Relation between cognitive dysfunction and reduced vital capacity in amyotrophic lateral sclerosis
- 1Department of Neurology, Seoul National University College of Medicine, Seoul, Korea
- 2Department of Neurology, Seoul Boramae Hospital, Seoul, Korea
- Dr K-W Lee, Department of Neurology, Seoul National University College of Medicine, 28 Yon-Gun Dong, Chong-Ro, Seoul, Korea;
- Received 14 November 2006
- Revised 22 May 2007
- Accepted 4 June 2007
- Published Online First 8 June 2007
Background: Many patients with amyotrophic lateral sclerosis (ALS) with cognitive impairment have fronto-temporal dysfunction. Whereas in some patients with ALS the fronto-temporal dysfunction is undoubtedly due to the degenerative process associated with the disease, in others dysfunction cannot be accounted for by an irreversible degenerative process alone, as it also appears to involve a reversible process. We hypothesised that reduced vital capacity can be a key contributor to the fronto-temporal dysfunction observed in patients with ALS.
Objective: To investigate the association between fronto-temporal dysfunction and reduced vital capacity in ALS.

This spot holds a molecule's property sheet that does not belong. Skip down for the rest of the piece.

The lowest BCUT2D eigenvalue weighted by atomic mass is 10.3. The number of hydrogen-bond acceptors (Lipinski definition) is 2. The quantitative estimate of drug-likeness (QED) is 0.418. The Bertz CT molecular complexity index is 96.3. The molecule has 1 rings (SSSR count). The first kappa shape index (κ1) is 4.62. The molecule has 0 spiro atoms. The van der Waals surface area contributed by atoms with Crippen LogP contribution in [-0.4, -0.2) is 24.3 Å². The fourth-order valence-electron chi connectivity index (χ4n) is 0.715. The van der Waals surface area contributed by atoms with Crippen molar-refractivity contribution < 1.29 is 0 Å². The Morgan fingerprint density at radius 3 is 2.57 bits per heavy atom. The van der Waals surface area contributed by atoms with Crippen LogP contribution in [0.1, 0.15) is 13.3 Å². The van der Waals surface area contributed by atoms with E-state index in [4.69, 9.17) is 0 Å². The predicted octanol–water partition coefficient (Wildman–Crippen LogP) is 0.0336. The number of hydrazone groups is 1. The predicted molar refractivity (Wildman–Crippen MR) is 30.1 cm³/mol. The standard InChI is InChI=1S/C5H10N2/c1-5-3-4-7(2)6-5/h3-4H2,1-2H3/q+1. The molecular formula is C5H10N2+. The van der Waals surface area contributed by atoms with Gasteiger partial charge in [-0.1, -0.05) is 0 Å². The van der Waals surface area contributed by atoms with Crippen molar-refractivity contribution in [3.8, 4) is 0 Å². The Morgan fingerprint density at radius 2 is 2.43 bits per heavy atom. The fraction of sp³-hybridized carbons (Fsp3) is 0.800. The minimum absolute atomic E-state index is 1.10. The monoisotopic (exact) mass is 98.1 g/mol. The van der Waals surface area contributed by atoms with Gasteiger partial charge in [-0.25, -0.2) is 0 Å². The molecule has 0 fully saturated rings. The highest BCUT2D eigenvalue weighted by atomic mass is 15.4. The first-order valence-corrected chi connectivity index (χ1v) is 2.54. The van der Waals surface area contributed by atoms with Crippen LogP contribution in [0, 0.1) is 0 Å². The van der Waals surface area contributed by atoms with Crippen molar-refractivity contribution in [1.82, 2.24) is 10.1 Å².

Methods: 16 consecutive patients who conformed to a diagnosis of definite or probable ALS (El escorial criteria) were grouped by vital capacity, and their clinical characteristics and cognitive functions, including disease duration, attention, executive function and memory, were measured.
Results: Patients with a reduced vital capacity performed significantly poorer in memory retention (p = 0.028), retrieval efficacy (p = 0.003), spoken verbal fluency (p = 0.03) and spoken verbal fluency indexes (p = 0.016) than those with a normal vital capacity.
Conclusion: The fronto-temporal dysfunction in ALS might be attributable to potentially reversible secondary effects associated with reduced vital capacity, as well as to the primary degenerative process.
Competing interests: None.
- amyotrophic lateral sclerosis
- Amyotrophic Lateral Sclerosis Functional Rating Scale Revised
- forced vital capacity
- Mini-Mental State Examination